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“But, Rube, I only got a trowel.”

“I don’t care if you’ve only got a spoon. Do what Ruby says.”

Her voice. He’d wondered, hadn’t he, that night, about what particular level of gutter-snipe she was. What hole she’d crawled from, for all the brilliant mantle of her entirely faked refinement never slipped for a second. Those words, that husky, slightly rough undertone , said maybe not a center of the earth one, but certainly one deeper than that grave they were obviously digging.

“But, Cass. Cass, listen. I swear I’m not imagining it. I can hear it. What if it’s—”

“Are you stupid? Devorlane Hawley’s nowhere about. He can’t be. I assured it.”

“I wasn’t thinking Lord Hawley. What if it’s Gil?”

“Oh, ‘ow the bleedin’ ‘ell can it be Gil? Jeesus-sake. Ain’t that Gil. Ain’t that only Gil there? Dead as the soddin’ dodo.”

“Ruby’s right, the dead don’t walk.”

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Devorlane crept forward. Oh, didn’t they? He did not believe this, these words he had just heard, but now was the time to get through the border of bramble and bracken, to sidle  with the broken wall beneath his fingertips, and to peer, with a clawed breath, at the coronet of women, laboring in the cold of the early winter sunlight, digging, with a kind of desperation. At least she was.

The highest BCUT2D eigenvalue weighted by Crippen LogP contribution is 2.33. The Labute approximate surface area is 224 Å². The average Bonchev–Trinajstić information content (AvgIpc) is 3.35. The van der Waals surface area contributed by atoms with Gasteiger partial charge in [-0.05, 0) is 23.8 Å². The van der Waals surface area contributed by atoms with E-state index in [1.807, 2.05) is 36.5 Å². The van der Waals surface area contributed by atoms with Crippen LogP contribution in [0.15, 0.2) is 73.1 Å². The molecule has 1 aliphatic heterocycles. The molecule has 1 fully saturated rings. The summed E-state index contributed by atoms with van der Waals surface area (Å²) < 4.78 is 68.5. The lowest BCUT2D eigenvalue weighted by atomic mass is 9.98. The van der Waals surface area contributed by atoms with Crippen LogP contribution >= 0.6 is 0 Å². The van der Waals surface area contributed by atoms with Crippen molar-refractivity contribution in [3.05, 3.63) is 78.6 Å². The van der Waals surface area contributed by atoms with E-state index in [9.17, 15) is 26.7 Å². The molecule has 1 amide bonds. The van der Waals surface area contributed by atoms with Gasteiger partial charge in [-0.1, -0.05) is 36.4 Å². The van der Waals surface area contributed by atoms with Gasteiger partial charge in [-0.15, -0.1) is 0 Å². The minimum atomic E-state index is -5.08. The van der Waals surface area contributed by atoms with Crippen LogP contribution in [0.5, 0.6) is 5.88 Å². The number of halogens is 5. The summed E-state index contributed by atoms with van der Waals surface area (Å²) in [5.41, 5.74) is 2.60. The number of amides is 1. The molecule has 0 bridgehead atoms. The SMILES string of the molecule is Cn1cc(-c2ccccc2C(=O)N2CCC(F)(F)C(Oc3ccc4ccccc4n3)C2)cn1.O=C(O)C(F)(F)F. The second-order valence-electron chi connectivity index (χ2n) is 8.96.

A kind of something else too. His eyes unfortunately roamed the nicely rounded curve of her buttocks clearly outlined by the clinging gown. Soft. Velvet. The exact color of her eyes too.

When the throbbing ache in his thigh was under control for the first time today, why give himself another? Especially when her husband’s days of peace and tranquility had ended sooner than any of them anticipated by the looks of this. What seeped through the barrier of the sheet? Had she perchance assisted with his demise?

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The thought determined him. Here was his chance. He was soldier enough to know there was dissent in the ranks. And man enough not to fear three women.

After all, what could they do to him, he thought, as he now stepped forward.

 Copywrite Etopia Press.